The official journal of
EUROPAD - European Opiate Addiction Treatment Association
WFTOD - World Federation for the Treatment of Opioid Dependence
Editor: Icro Maremmani, MD - Pisa, Italy, EU
Associate Editors:
Thomas Clausen, MD - Oslo, Norway
Pier Paolo Pani, MD - Cagliari, Italy, EU
Marta Torrens, MD - Barcelona, Spain, EU
Statistical Editor:
Mario Miccoli, PhD - Pisa, Italy, EU

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Heroin Addiction and Related Clinical Problems: 2021, 23, N1 (pages: 71 - 79)

Psychopathological Syndromes and Risk of Alcoholism in Heroin Use Disorder Patients Compared with Substance Non-User Peers

Miccoli M., Della Rocca F., Maremmani A.G.I., and Maremmani I.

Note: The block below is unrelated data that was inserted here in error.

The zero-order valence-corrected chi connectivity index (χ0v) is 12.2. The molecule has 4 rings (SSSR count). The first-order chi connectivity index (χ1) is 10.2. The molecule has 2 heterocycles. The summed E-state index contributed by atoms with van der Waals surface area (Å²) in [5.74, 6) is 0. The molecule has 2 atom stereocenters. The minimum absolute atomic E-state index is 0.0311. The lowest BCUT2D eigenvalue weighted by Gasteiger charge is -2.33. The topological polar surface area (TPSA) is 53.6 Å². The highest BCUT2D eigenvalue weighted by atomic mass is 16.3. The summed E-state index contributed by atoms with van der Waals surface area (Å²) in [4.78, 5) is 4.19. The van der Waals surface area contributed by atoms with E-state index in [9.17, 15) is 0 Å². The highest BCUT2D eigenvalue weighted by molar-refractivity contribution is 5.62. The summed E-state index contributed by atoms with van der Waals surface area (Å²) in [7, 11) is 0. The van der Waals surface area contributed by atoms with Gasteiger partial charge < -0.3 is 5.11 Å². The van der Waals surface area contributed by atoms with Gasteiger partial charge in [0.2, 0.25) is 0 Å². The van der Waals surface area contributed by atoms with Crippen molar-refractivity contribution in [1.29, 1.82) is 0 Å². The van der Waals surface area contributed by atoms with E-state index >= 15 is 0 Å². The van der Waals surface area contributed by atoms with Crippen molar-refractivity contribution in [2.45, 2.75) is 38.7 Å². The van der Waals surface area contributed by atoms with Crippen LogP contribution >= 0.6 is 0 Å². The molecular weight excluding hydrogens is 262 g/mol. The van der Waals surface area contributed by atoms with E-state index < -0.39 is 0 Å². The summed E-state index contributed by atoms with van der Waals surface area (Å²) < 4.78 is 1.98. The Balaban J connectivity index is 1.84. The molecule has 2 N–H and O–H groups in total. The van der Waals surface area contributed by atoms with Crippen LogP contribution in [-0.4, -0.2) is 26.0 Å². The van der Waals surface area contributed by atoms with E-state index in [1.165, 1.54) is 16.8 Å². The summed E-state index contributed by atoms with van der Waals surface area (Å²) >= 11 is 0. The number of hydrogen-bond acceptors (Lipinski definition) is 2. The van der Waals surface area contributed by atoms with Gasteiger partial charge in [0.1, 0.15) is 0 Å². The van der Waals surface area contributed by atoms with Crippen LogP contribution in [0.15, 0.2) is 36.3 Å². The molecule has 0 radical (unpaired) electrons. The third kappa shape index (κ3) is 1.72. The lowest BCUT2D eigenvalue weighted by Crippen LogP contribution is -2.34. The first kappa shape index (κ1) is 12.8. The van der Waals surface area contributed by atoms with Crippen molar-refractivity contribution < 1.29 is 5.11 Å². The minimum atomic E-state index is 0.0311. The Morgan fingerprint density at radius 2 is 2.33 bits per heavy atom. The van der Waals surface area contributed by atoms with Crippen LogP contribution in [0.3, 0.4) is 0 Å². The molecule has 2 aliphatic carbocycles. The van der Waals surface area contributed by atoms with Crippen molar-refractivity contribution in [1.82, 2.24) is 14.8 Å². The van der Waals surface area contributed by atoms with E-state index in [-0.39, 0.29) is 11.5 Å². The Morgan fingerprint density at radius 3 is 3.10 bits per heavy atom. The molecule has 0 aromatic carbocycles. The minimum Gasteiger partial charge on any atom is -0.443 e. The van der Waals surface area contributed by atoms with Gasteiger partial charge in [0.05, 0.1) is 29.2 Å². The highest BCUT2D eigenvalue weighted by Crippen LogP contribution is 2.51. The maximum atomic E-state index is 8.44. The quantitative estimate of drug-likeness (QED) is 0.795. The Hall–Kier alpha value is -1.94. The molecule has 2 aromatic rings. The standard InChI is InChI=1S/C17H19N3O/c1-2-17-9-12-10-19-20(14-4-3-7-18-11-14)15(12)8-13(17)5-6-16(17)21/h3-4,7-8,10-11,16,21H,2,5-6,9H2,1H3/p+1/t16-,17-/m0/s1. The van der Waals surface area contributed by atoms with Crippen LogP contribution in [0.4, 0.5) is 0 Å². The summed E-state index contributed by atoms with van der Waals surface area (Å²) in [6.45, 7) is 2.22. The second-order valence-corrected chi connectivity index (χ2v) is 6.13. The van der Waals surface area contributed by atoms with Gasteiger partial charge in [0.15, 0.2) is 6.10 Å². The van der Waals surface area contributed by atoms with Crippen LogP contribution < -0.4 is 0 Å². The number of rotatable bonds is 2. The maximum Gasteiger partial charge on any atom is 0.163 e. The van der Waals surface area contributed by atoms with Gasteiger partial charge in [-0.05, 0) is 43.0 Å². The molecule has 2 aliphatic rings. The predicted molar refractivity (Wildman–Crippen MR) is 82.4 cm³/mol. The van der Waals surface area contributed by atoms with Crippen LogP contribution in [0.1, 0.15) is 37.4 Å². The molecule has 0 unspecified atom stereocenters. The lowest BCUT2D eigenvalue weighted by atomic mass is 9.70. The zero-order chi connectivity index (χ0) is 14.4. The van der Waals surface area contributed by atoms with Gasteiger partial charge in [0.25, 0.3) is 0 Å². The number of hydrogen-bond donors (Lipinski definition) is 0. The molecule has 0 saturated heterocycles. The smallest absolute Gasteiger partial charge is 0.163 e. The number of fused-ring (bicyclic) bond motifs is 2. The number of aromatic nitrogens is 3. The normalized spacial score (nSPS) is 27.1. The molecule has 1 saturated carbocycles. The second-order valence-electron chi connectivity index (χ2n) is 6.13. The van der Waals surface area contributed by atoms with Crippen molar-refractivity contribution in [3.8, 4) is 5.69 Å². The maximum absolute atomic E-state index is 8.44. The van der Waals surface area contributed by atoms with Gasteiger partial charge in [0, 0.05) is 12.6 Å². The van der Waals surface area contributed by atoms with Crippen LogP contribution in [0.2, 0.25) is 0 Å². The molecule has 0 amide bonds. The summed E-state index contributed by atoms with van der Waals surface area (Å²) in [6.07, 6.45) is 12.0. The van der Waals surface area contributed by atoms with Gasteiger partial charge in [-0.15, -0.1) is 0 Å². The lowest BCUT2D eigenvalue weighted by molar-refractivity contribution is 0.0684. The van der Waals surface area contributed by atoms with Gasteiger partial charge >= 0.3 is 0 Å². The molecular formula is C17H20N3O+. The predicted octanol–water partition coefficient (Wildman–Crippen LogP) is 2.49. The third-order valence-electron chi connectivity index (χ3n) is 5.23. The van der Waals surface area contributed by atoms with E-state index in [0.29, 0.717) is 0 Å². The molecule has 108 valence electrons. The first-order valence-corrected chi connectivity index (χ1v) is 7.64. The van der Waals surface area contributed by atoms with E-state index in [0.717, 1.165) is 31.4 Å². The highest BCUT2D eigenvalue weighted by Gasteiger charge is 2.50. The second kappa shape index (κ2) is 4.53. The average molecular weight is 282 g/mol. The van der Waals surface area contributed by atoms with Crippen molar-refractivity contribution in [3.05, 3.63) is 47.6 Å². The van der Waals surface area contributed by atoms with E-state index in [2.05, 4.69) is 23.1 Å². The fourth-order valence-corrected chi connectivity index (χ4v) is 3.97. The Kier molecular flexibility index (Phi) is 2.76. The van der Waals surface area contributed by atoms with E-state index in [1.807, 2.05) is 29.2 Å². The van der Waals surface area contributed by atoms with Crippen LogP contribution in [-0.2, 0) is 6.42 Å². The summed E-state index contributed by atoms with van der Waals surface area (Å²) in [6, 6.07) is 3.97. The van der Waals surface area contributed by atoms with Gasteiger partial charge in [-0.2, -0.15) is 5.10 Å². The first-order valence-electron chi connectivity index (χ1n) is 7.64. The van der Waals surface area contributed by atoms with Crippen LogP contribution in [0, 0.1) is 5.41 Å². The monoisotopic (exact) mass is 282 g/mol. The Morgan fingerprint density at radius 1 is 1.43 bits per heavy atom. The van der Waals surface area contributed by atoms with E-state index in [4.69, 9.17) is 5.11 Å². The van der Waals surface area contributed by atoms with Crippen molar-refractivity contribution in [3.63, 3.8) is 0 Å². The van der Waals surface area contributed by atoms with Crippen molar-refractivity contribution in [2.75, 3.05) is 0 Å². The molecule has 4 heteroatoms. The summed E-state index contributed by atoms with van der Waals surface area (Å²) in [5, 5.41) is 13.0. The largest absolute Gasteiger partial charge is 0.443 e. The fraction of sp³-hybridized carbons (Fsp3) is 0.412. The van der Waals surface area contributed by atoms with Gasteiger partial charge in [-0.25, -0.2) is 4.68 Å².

Summary: Background: In our research group, a history of alcohol use is commonly reported by heroin addicts at treatment entrance, whatever treatment option has been applied for, but alcohol use is also quite frequent among addicts who are not currently using heroin on a regular basis. In addition, alcohol use seems to be correlated with the severity and level of activity of Opioid Use Disorder. Methods: In this study, we tested the influence of opioid dependence on psychopathology, drinking habits and the risk of alcoholism in Heroin Use Disorder (HUD) patients compared with people with very similar demographic and logistic characteristics, but without the use of opioids (Substance Non-User Peers – SNUP). Using the VARA test and the Maremmani's 5-dimensional version of Derogatis's Symptomathological Check List, we compared, both at the univariate and multivariate levels, 73 HUD patients with a sample of 45 SNU peers who were selected after their respective sociodemographic data had been matched. Results: Regarding psychological profiles, HUD patients and SNU peers differed, at univariate level, in total score and in all the psychopathological syndromes investigated, with the single exception of Panic Anxiety, with HUD patients showing greater severity. At multivariate level, strong Somatic Symptoms and low Panic Anxiety scores distinguished HUD patients. Regarding drinking habits and the risk of alcoholism, HUD patients obtained higher values in total score and all VARA dimensions except ‘modality' and ‘quantity' of alcohol drinking', and ‘environmental situation for drinking'. At multivariate level, despite a less abundant and harmful drinking pattern, somatic symptoms and somatic consequences of drinking appeared more severe in HUD than in SNUP subjects. Conclusions: With a similar modality and quantity of alcohol drinking and the same environmental drinking situation, HUD patients showed more severe drinking consequences, despite slightly less abundant and aberrant drinking patterns, so confirming a negative impact of HUD on the risk of alcoholism. In SNUP subjects the risk of alcoholism seems to be more closely related to the presence of a more severe Panic-Anxiety syndrome.


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